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Philips Norelco 7340XL cordless razor

I have used Philips (Norelco in North America) shavers for most of my life, except when I flirted with a Braun briefly because its proximity recharging unit intrigued me. But we won’t go there. I try to buy my electric shavers in the US because they are a lot cheaper there than in Australia. For example, the high-end Arcitec models cost nearly AU$500!

Philips Norelco 7340XL shaver

Last month I bought the Philips Norelco 7340XL rechargeable shaver for around US$50 (regular price including sales tax) at Super Target in Orlando, FL. In the UK the equivalent HQ7340 costs between £55-£85 online. The 7340XL isn’t sold in Australia, but the nearest cordless one is the HQ7380, which sells for AU$139-AU$188 (At Amazon USA: US$72.58 with a free nose trimmer thrown in). The corded model – HQ7320 sells for AU$124-AU$155. Now you can see how arbitrary shaver prices can be in various countries, when they are all made in China.


The 7340XL is a three-head shaver that adjusts itself to your facial nooks and crannies. It has a pop-up sideburn trimmer. It is washable – something we didn’t see in cheap cordless razors in the past.

I don’t know when it happened, but until this model my earlier Philips shavers had the voltage converter inside the shaver. I would leave the 3-prong power cord at home and kept a 2-prong US cord in my travel kit. This model comes with a charger on its plug, not unlike the ones on Nokia phones. At home I have to have a pin adapter permanently in the bathroom power outlet. Not an issue, but I have to remember to pack the charger when travelling.

There are two green LEDs that flash when the battery is fully charged. It takes 8 hours for a full charge and the charge lasts me about a week or less (definitely not the advertised 10 days).

The replacement head is the HQ8. Once you bought just the three cutters, now you buy the whole head.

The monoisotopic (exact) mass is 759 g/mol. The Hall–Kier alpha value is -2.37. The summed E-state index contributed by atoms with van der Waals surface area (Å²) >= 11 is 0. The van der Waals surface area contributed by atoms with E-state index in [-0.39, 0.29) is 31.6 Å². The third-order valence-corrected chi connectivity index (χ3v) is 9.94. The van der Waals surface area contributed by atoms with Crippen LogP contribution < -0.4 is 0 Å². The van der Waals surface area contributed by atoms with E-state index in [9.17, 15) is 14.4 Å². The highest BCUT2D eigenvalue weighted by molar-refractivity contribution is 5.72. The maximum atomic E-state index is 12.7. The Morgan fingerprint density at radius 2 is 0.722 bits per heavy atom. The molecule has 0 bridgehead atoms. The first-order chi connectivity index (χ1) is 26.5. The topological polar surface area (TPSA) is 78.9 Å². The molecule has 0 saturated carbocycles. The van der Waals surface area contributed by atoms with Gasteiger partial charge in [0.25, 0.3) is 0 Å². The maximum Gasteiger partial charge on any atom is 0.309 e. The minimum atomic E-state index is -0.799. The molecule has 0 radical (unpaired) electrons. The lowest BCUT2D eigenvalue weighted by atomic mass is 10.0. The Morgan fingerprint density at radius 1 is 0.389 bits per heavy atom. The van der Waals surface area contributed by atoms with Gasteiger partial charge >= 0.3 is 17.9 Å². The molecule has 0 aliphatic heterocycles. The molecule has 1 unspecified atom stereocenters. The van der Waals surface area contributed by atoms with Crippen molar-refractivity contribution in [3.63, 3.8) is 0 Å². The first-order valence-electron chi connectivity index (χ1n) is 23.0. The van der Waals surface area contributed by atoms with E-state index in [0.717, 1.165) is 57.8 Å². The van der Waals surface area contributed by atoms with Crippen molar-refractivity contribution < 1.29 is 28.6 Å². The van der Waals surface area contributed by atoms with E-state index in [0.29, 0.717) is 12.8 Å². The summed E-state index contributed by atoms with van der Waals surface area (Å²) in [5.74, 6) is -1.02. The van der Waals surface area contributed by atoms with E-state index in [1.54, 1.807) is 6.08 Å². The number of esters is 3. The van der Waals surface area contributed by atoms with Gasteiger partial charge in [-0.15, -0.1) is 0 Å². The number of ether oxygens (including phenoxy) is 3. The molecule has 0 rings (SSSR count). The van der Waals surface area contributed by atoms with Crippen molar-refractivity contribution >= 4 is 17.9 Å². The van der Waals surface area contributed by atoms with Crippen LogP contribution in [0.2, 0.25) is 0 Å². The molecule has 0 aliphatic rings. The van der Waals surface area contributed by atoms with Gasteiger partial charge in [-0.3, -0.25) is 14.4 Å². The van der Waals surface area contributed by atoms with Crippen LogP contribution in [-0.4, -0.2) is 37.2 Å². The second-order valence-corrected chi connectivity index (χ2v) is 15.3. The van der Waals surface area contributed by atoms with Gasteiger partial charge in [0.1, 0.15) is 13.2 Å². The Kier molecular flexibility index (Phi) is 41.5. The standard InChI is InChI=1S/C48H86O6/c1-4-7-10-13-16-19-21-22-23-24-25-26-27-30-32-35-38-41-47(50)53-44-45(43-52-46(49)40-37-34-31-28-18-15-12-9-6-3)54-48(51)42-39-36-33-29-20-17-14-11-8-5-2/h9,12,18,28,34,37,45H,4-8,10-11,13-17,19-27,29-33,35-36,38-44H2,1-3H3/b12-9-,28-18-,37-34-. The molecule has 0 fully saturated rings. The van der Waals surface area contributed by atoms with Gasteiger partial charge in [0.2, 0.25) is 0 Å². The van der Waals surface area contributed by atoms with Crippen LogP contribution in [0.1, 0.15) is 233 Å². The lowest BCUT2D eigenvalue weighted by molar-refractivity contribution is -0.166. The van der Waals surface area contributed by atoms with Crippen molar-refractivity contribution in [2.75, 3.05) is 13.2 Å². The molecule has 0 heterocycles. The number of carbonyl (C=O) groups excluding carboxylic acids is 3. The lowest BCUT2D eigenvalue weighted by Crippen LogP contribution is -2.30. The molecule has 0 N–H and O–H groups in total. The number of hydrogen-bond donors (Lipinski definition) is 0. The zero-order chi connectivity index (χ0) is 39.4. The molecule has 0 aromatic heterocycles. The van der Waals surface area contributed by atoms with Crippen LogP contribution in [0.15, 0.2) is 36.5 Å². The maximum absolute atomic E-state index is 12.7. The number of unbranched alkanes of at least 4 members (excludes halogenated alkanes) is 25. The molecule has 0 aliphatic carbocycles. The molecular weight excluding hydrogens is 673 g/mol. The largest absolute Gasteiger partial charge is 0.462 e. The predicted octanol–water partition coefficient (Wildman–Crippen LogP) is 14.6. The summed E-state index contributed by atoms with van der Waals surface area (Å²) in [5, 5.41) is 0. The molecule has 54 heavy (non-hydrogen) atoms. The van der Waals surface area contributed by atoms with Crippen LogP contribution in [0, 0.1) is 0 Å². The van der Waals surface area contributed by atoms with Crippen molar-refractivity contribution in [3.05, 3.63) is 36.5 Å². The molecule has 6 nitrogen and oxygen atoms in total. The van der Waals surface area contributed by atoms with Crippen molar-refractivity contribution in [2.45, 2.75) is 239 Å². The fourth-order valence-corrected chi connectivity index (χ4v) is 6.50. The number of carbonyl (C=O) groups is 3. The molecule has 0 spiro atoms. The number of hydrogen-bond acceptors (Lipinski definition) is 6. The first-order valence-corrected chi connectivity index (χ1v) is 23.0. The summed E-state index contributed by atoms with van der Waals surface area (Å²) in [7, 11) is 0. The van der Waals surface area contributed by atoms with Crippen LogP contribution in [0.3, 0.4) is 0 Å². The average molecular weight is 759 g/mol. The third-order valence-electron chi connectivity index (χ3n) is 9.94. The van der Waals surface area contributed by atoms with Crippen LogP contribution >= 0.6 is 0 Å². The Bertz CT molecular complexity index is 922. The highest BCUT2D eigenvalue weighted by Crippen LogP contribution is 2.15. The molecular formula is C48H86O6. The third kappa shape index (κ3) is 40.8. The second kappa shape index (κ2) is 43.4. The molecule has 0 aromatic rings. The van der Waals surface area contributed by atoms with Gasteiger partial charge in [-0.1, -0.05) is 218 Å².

I tend to drop the shaver once in a blue moon, usually into the sink and not onto the tiled floor, so I think that this conventional design is hardier than the Arcitec models (the cutters are on a small stalk) when it comes to falls.

In the 1980s I recall buying a special NiCd battery and soldering it to give my then shaver a new lease on life. The new models probably have two AA NiMH batteries inside that are not meant to be replaced by users. A battery compartment would make the design bulkier and add to the cost. I am happy to just buy a new shaver (in the US).

In Use

The 7340XL is quiet and gives me a satisfactory shave. As good as the one from the older model I tossed out and probably as good as the fancier models that I have never tried. Shavers seem to get noisier when they get old and their rechargeable battery runs out. Hence this one is noticeably quieter, but I wonder if men would prefer a noisier motor that sounds like it is cutting through the jungle. 🙂

When my older shavers were about to lose their charge in the middle of a shave, I would just plug in the cord and off we went. This model won’t charge while the motor is running, which is a major annoyance. This encourages recharging well before the battery runs flat.

I will probably buy a spare 7340XL when I am next in the US, or the latest, cheapest equivalent. Philips is a very old, reliable brand and this humble product has earnt its badge.

Ash Nallawalla

Ash Nallawalla reviews products for many publications, notably PC Update. He writes a monthly column for APC Magazine, the largest consumer printed PC magazine in Australia.